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Thread: Orville H. Gibson research and biography

  1. #76
    Registered User verbs4us's Avatar
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    Default Re: Orville H. Gibson research and biography

    A while ago I interviewer Fletcher Brock and the conversation rambled around a lot of topics. One interesting thing he said was (to paraphrase) "I'd really like to know more about all those people that worked at the Gibson factory when Orville was there. I mean, the guys who cut the wood, shaped the necks, drew the bead of glue, who actually built the instruments."

  2. #77

    Default Re: Orville H. Gibson research and biography

    Quote Originally Posted by verbs4us View Post
    A while ago I interviewer Fletcher Brock and the conversation rambled around a lot of topics. One interesting thing he said was (to paraphrase) "I'd really like to know more about all those people that worked at the Gibson factory when Orville was there. I mean, the guys who cut the wood, shaped the necks, drew the bead of glue, who actually built the instruments."
    In the chapter that covers the very start of the company, I researched as many first employees as I could. I found about seven between 1903 and 1907. In the next chapter I have the entire list of employees in 1909/10...from the board of directors all the way down to the shipping clerk and night watchman.

    In an October 1909 city council meeting, George Laurian talks about moving into the new Harrison Court factory and states that they have 25 employees. Since my list covers 1909 and 1910, I have more than 25. So I'm guessing that some employees on the list may have replaced other employees on the list, or they may have added more during 1910.

    Most of them were just plain folk looking for a job. I know of two who brought their teenage sons in as "helpers." Some stayed a year and some a lifetime.

    Maybe I should write a magazine article about them. What do you think?
    Joyce

    All facts are important, it's just the context that changes - Mr. Vincent Nigel-Murray

    Guitar, brown with six strings.

    Not really, it's a 1976 Alvarez, model 5059

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  4. #78
    Mandolin tragic Graham McDonald's Avatar
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    Default Re: Orville H. Gibson research and biography

    Great blog site!. I was fascinated by the information about J.F. Barrows and the Waldo mandolins. Paul Ruppa in Milwaukee (and a Cafe member) is the Waldo expert and the information I had from him suggested that in 1895 Barrows was looking for a production manager to start manufacturing Waldo instruments. He eventually hired a Swedish craftsman Rudolf Lorang and I am wondering if perhaps Orville tried out for the position and it did not work out for whatever reason.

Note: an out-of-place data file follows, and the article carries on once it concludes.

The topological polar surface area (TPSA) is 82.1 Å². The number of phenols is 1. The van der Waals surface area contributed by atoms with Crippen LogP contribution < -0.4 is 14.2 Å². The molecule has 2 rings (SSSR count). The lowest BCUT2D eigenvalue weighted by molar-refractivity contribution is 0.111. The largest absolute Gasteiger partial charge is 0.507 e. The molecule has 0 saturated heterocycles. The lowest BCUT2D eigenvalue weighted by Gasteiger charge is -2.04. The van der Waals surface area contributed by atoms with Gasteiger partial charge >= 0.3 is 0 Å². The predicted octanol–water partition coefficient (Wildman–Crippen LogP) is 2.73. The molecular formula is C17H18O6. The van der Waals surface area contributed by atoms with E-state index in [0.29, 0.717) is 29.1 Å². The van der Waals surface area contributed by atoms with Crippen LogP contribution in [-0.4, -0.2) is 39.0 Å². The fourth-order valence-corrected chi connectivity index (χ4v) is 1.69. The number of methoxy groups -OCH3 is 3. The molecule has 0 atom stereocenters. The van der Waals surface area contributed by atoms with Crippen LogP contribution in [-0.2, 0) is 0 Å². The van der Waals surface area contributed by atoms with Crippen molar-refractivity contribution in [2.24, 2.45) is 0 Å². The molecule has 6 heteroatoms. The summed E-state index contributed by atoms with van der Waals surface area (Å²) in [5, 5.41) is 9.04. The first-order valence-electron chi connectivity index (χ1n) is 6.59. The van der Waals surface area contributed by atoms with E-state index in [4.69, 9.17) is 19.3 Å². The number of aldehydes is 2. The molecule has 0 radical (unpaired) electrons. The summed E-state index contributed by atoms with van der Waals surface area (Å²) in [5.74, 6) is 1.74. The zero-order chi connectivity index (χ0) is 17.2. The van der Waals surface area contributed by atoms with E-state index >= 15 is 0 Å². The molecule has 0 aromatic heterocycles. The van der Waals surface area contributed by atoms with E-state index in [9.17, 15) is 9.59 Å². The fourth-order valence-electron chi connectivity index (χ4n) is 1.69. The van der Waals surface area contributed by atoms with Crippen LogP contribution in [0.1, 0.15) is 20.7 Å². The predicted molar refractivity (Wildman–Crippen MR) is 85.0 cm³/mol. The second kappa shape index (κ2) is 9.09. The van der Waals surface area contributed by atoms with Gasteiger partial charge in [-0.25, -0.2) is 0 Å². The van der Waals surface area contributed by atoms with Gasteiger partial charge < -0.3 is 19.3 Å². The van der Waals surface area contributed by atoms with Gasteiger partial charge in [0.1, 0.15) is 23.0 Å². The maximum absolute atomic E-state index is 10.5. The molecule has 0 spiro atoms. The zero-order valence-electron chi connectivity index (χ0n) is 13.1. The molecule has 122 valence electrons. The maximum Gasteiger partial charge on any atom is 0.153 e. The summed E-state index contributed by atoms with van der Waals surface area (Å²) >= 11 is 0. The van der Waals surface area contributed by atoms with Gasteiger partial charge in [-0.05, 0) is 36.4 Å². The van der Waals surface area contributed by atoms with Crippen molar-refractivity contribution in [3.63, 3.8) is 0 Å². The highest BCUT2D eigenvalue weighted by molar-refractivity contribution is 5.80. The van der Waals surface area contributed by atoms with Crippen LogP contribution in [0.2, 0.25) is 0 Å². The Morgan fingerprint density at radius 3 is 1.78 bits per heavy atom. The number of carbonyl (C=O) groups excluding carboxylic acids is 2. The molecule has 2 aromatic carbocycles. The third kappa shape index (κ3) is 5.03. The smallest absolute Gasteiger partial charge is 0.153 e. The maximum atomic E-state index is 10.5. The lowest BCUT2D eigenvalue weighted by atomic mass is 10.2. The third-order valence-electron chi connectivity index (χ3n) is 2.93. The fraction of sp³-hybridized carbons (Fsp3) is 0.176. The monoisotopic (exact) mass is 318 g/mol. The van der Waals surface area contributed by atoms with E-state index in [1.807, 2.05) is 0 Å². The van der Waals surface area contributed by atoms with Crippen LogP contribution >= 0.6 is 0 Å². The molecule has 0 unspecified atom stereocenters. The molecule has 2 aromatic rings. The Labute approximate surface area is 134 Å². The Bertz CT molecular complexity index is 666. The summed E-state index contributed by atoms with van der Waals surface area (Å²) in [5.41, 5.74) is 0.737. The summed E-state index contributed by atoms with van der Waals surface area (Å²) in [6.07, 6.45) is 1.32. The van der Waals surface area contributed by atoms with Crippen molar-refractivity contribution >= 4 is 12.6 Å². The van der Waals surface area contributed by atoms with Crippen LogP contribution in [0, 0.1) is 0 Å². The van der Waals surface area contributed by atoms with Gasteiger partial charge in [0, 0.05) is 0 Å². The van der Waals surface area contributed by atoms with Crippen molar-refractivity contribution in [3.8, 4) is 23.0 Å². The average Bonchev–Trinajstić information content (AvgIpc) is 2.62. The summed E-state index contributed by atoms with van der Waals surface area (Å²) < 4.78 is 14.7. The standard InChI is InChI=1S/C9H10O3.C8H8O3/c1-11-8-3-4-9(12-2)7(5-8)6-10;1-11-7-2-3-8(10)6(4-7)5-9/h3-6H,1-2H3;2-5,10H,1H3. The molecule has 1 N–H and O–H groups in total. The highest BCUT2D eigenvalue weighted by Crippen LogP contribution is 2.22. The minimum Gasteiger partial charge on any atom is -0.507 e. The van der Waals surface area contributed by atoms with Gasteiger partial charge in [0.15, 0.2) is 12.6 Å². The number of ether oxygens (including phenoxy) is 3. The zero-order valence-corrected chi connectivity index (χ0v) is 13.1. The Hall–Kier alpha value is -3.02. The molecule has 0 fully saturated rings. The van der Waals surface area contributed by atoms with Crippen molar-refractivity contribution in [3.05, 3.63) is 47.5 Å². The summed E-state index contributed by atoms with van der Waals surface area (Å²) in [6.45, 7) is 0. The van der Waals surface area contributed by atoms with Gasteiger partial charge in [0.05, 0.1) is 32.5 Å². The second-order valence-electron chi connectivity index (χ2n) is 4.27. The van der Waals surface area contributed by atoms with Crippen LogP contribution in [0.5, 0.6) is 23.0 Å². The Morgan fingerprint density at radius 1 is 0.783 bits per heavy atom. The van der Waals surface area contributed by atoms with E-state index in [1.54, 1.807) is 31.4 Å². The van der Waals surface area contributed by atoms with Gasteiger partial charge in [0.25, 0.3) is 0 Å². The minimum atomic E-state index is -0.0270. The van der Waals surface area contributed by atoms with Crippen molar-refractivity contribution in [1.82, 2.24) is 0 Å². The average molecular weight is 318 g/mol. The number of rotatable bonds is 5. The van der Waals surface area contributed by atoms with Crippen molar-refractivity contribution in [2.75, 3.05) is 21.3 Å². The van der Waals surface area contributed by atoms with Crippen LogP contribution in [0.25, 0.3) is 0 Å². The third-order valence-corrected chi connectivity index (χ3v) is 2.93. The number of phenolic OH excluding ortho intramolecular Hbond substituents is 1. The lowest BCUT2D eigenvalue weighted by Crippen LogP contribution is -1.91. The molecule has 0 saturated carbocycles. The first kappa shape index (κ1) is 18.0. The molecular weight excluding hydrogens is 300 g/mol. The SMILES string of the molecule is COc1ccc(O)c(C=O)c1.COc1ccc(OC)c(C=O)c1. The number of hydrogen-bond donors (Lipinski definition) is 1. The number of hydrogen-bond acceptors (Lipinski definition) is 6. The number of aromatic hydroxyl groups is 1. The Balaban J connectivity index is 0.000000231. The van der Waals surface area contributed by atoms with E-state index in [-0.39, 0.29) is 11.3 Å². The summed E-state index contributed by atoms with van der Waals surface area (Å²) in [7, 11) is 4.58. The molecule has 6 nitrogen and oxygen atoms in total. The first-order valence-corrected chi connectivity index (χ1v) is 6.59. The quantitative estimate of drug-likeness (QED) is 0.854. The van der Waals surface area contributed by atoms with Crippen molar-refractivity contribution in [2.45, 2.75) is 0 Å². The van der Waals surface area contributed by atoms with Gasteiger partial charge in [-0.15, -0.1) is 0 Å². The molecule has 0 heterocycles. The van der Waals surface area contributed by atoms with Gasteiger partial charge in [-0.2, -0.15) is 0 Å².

Cheers

  5. #79
    Registered User Timbofood's Avatar
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    Default Re: Orville H. Gibson research and biography

    Joyce, my wife's great grandfather worked at the company until 1919 (possibly a year or two later). John Fred or his brother Fred John Miller. Name memory is sketchy. I have a mandolin banjo which he built for his wife Helen engraved with 1919. It, sadly, went back to the company prior to my introduction to my wife (only by about two years!) and was subjected to some heavy handed "restoration" at the time. I really wish I had known at the time, FB was replaced by the mid '70 stuff and original "personal" one was lost to someone's lunchbox. It's still cool but, doggone it!
    Timothy F. Lewis
    "If brains was lard, that boy couldn't grease a very big skillet" J.D. Clampett

  6. #80

    Default Re: Orville H. Gibson research and biography

    Quote Originally Posted by Graham McDonald View Post
    Great blog site!. I was fascinated by the information about J.F. Barrows and the Waldo mandolins. Paul Ruppa in Milwaukee (and a Cafe member) is the Waldo expert and the information I had from him suggested that in 1895 Barrows was looking for a production manager to start manufacturing Waldo instruments. He eventually hired a Swedish craftsman Rudolf Lorang and I am wondering if perhaps Orville tried out for the position and it did not work out for whatever reason.

    Cheers
    Interesting...Barrows also hired O. L. Fraser, an experienced violin maker, in October 1895. Mr. Fraser set up his entire luthier shop inside the Barrows factory.

    I agree. It appears that Orville's contact with Barrows at this point in time was not coincidental. John McLouth may well have been the messenger. He had played a concert in Saginaw in May 1895. More pieces of the puzzle. Very cool.
    Joyce

    All facts are important, it's just the context that changes - Mr. Vincent Nigel-Murray

    Guitar, brown with six strings.

    Not really, it's a 1976 Alvarez, model 5059

  7. #81

    Default Re: Orville H. Gibson research and biography